The most common cause of death in subjects with NAFLD is cardiovascular disease independent of other metabolic comorbidities, and subjects with NAFLD have increased all-cause mortality compared to matched-control populations without NAFLD.[14,42,43] Cancer-related mortality is also among the top three causes of death in those with NAFLD.[44] Our study shows that higher diet quality was associated with a lower risk for all-cause mortality in subjects without NAFLD. This protective association was not extended in those with NAFLD, regardless of their diet quality. In addition, there was an association with a lower risk for cancer-related mortality in those with high diet quality for the total population and in those without NAFLD. Again, this association was not seen in those with NAFLD. Subjects with NAFLD were older and had a higher prevalence of diabetes, hypertension and hyperlipidaemia compared to subjects without NAFLD (Table S1). It is possible that the effects of HEI may be minimal in subjects who have already developed multiple unfavourable metabolic characteristics, and in turn, high diet quality may not be protective against cancer-related and all-cause mortality in this NAFLD population. Future studies should stratify subjects with NAFLD to those with or without unfavourable metabolic characteristics. When our analysis was restricted to specific causes, there was no significant difference in cardiovascular disease-related mortality based on diet quality among the total study population, in those with and without NAFLD. This lack of association between cardiovascular disease-related mortality and diet, while still controversial, echoes findings from a recent large epidemiologic cohort study that did not find associations between total fat and types of fat with cardiovascular disease, myocardial infarction and cardiovascular disease-related mortality.[45]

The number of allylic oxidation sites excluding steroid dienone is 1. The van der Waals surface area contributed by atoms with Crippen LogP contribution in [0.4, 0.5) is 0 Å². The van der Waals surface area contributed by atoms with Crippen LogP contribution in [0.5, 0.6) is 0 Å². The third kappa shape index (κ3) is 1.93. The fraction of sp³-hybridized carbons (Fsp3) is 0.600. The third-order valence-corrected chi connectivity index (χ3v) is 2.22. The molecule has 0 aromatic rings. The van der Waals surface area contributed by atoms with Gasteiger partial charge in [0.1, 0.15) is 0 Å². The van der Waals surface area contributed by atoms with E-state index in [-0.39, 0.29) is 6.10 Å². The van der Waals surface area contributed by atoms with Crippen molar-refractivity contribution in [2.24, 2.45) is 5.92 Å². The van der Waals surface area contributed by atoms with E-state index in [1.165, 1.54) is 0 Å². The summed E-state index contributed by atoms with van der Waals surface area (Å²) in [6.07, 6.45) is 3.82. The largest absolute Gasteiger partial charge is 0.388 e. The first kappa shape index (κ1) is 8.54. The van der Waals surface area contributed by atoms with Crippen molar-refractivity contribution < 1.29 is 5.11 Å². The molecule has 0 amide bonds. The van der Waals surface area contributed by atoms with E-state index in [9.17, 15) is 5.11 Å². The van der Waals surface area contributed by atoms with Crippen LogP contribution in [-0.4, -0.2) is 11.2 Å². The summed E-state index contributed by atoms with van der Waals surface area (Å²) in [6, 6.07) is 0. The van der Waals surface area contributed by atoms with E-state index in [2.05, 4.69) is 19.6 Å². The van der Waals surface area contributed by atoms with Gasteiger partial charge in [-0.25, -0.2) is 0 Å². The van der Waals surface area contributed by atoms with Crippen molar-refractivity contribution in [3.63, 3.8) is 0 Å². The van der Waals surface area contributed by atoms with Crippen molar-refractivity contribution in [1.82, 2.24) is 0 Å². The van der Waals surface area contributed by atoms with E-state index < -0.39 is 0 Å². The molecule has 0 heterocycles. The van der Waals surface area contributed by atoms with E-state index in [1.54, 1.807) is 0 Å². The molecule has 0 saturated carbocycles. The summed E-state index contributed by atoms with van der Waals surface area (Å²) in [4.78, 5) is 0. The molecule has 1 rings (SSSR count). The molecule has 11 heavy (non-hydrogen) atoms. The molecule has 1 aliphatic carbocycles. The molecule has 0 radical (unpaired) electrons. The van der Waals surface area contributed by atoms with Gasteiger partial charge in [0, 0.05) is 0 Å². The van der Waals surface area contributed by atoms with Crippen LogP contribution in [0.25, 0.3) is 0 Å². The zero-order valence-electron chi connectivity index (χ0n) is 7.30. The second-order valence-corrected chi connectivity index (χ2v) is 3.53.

The strengths of our study are the wealth of demographic and metabolic variables and the large representative sample of the US population with a median 23 years follow-up. In contrast to other cycles of NHANES which lacked hepatic ultrasonographic results, the third NHANES included ultrasonography-diagnosed hepatic steatosis. These data have allowed for a more accurate diagnosis of NAFLD compared to those in recent versions of the NHANES database, which relied on non-invasive laboratory markers. Our study has several limitations. First, the association between NAFLD and the HEI was cross-sectional, so we are unable to ascertain temporal associations. Second, the third NHANES data do not provide serial abdominal ultrasonography data; therefore, we are unable to assess longitudinal changes in NAFLD status in our subjects. Third, diagnosing NAFLD with ultrasonography has limitations; while the sensitivity ranges between 75% and 91%, it is limited by its low sensitivity in subjects with less than 30% histologic steatosis. Due to the current study design, we could not assess the severity of NAFLD using semi-quantitative ultrasonographic indices, which correlate with metabolic and histological findings.[46] In this study, intra-observer and inter-observer agreement between the participating radiologists was 91.3% and 88.7% respectively. Fourth, there are potential biases arising from how data are collected in NHANES. Participants are told they will be asked questions about what they eat; this lends to the possibility of self-reporting bias on reported intake of foods as in other large-scale epidemiologic studies.[47] NHANES also uses a 24-hour dietary recall for dietary evaluation to estimate current dietary intake which has its own limitations. Also, the HEI used in this study was the earliest version and may not reflect current dietary guideline. Lastly, we were unable to obtain information specific to liver-related mortality as these data are restricted by NHANES and are not available. Access to these restricted data would provide a greater wealth of information in the context of diet quality, individual diet components and liver-related mortality based on NAFLD status.

In conclusion, high diet quality was inversely associated with NAFLD and was positively associated with a lower risk for cancer-related and all-cause mortality in those without NAFLD. Primary prevention against NAFLD with high diet quality in those without the condition may be the ideal way to reduce all-cause mortality in subjects without NAFLD and curb the rising incidence of NAFLD in the United States.